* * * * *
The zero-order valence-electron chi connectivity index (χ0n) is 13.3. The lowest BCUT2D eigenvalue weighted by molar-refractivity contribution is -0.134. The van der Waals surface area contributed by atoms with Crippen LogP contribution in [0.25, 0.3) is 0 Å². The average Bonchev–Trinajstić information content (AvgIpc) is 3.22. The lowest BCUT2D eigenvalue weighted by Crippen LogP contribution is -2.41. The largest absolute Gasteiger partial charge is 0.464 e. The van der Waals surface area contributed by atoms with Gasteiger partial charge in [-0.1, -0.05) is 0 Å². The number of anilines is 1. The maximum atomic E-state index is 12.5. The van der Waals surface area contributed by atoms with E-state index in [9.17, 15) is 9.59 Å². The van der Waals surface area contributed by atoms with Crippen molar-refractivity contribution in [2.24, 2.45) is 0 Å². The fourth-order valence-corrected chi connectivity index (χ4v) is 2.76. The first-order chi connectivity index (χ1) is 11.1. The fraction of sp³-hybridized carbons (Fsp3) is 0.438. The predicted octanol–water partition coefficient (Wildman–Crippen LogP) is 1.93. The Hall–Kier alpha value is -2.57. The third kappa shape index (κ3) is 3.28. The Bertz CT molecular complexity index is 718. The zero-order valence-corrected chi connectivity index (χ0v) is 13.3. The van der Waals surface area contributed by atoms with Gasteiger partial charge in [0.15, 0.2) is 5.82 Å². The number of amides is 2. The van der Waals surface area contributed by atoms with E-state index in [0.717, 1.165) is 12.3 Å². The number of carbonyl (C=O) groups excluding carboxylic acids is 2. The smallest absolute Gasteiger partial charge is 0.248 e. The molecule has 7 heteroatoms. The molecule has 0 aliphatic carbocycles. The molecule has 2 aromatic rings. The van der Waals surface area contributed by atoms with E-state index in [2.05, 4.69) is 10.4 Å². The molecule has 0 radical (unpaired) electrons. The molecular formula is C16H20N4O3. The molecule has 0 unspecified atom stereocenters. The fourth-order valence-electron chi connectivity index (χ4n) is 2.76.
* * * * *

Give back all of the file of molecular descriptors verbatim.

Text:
The zero-order valence-electron chi connectivity index (χ0n) is 13.3. The lowest BCUT2D eigenvalue weighted by molar-refractivity contribution is -0.134. The van der Waals surface area contributed by atoms with Crippen LogP contribution in [0.25, 0.3) is 0 Å². The average Bonchev–Trinajstić information content (AvgIpc) is 3.22. The lowest BCUT2D eigenvalue weighted by Crippen LogP contribution is -2.41. The largest absolute Gasteiger partial charge is 0.464 e. The van der Waals surface area contributed by atoms with Gasteiger partial charge in [-0.1, -0.05) is 0 Å². The number of anilines is 1. The maximum atomic E-state index is 12.5. The van der Waals surface area contributed by atoms with E-state index in [9.17, 15) is 9.59 Å². The van der Waals surface area contributed by atoms with Crippen molar-refractivity contribution in [2.24, 2.45) is 0 Å². The fourth-order valence-corrected chi connectivity index (χ4v) is 2.76. The first-order chi connectivity index (χ1) is 11.1. The fraction of sp³-hybridized carbons (Fsp3) is 0.438. The predicted octanol–water partition coefficient (Wildman–Crippen LogP) is 1.93. The Hall–Kier alpha value is -2.57. The third kappa shape index (κ3) is 3.28. The Bertz CT molecular complexity index is 718. The zero-order valence-corrected chi connectivity index (χ0v) is 13.3. The van der Waals surface area contributed by atoms with Gasteiger partial charge in [0.15, 0.2) is 5.82 Å². The number of amides is 2. The van der Waals surface area contributed by atoms with E-state index in [0.717, 1.165) is 12.3 Å². The number of carbonyl (C=O) groups excluding carboxylic acids is 2. The smallest absolute Gasteiger partial charge is 0.248 e. The molecule has 7 heteroatoms. The molecule has 0 aliphatic carbocycles. The molecule has 2 aromatic rings. The van der Waals surface area contributed by atoms with E-state index in [2.05, 4.69) is 10.4 Å². The molecule has 0 radical (unpaired) electrons. The molecular formula is C16H20N4O3. The molecule has 0 unspecified atom stereocenters. The fourth-order valence-electron chi connectivity index (χ4n) is 2.76.